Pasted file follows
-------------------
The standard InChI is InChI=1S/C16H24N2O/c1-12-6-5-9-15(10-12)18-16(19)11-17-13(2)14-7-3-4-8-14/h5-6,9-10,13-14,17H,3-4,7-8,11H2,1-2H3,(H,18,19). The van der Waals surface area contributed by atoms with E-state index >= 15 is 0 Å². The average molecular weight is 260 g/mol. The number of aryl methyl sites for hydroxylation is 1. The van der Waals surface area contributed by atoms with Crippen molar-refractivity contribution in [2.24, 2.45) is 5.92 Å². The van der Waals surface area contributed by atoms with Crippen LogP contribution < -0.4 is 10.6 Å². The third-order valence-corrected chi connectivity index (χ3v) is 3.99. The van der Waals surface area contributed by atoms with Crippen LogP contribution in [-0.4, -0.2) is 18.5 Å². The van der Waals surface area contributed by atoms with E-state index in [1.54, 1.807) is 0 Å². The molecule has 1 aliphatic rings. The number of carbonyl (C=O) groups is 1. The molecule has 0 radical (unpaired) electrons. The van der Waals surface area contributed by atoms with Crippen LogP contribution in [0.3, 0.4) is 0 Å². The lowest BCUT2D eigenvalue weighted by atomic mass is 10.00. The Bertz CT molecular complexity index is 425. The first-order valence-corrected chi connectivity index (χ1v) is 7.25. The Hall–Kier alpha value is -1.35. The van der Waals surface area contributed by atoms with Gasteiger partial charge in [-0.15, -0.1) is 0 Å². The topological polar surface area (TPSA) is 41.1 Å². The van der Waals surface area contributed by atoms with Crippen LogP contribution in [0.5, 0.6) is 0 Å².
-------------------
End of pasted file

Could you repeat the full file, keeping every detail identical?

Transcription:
The standard InChI is InChI=1S/C16H24N2O/c1-12-6-5-9-15(10-12)18-16(19)11-17-13(2)14-7-3-4-8-14/h5-6,9-10,13-14,17H,3-4,7-8,11H2,1-2H3,(H,18,19). The van der Waals surface area contributed by atoms with E-state index >= 15 is 0 Å². The average molecular weight is 260 g/mol. The number of aryl methyl sites for hydroxylation is 1. The van der Waals surface area contributed by atoms with Crippen molar-refractivity contribution in [2.24, 2.45) is 5.92 Å². The van der Waals surface area contributed by atoms with Crippen LogP contribution < -0.4 is 10.6 Å². The third-order valence-corrected chi connectivity index (χ3v) is 3.99. The van der Waals surface area contributed by atoms with Crippen LogP contribution in [-0.4, -0.2) is 18.5 Å². The van der Waals surface area contributed by atoms with E-state index in [1.54, 1.807) is 0 Å². The molecule has 1 aliphatic rings. The number of carbonyl (C=O) groups is 1. The molecule has 0 radical (unpaired) electrons. The van der Waals surface area contributed by atoms with Crippen LogP contribution in [0.3, 0.4) is 0 Å². The lowest BCUT2D eigenvalue weighted by atomic mass is 10.00. The Bertz CT molecular complexity index is 425. The first-order valence-corrected chi connectivity index (χ1v) is 7.25. The Hall–Kier alpha value is -1.35. The van der Waals surface area contributed by atoms with Gasteiger partial charge in [-0.15, -0.1) is 0 Å². The topological polar surface area (TPSA) is 41.1 Å². The van der Waals surface area contributed by atoms with Crippen LogP contribution in [0.5, 0.6) is 0 Å².